Eleven groups constitute religious confessional communities according to the law: the Baha’i Faith, Baptists, Evangelical Alliance, Movement for Religious Renewal--Community of Christians, Free Christian Community (Pentecostalists), Pentecostal Community of God, ELAIA Christian Community, Seventh-day Adventists, Hindu Religious Community, Mennonites, and the Alevis. The Education Ministry rejected the Movement for Religious Renewal--Community of Christians’ application for recognition as a religious society in 2009. After the Constitutional Court denied an appeal in 2010, the group filed a complaint with the ECHR, which was still reviewing the case at year’s end.
Religious groups that do not qualify for either religious society or religious confessional community status may apply to become associations under the Law of Associations. Associations have juridical standing and have many of the same rights as confessional communities, such as the right to own real estate within the parameters of the law on associations. Some groups organize as associations even while applying for recognition as religious societies. The Church of Scientology, the Unification Church, and a number of smaller groups are organized as associations.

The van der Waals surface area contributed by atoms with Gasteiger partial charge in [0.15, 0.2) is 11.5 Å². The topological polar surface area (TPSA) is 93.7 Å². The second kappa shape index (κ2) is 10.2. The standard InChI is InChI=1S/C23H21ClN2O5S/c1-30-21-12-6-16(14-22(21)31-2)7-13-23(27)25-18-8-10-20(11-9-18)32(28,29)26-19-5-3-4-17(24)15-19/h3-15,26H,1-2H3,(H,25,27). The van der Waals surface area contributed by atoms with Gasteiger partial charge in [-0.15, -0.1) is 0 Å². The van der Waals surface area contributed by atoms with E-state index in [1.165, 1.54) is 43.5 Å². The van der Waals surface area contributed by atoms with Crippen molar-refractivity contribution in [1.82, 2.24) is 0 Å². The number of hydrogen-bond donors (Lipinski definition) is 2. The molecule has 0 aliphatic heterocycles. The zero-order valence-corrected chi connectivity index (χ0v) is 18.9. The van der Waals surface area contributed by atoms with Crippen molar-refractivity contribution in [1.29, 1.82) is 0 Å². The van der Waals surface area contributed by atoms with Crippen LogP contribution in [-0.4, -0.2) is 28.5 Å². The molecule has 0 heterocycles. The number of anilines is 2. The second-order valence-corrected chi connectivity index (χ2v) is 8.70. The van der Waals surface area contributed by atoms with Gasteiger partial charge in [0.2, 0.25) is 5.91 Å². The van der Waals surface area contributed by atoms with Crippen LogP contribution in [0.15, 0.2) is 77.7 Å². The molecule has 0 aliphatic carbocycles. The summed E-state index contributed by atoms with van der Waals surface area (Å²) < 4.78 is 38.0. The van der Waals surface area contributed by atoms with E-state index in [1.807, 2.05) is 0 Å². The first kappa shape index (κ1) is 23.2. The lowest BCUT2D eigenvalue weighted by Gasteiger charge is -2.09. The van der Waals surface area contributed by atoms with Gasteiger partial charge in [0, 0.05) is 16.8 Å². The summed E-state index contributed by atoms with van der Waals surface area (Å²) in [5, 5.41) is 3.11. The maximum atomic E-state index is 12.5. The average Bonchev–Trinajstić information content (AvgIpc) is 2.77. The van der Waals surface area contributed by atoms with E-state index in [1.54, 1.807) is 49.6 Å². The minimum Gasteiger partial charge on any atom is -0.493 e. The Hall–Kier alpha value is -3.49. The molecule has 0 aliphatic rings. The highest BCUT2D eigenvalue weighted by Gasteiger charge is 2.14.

There are no restrictions on missionary activities; however, unrecognized religious groups in the past reported some problems obtaining residence permits for foreign religious workers. Unlike workers for religious societies, religious workers for unrecognized groups apply for a general immigrant visa that is neither employment- nor family-based and is subject to quota.
The government provided funding for religious instruction in public schools and places of worship for children belonging to any of the 14 officially recognized religious societies. The government did not offer such funding to other religious groups. A minimum of three children is required to form a class. In some cases, religious societies decided that the administrative cost of providing religious instruction was too great to warrant providing such courses in all schools. Attendance in religious instruction is mandatory for all students unless they formally withdraw at the beginning of the school year; students under the age of 14 require parental permission to withdraw from instruction. Instruction takes place either in the school or at sites organized by the religious groups. Some schools offered ethics classes for students not attending religious instruction.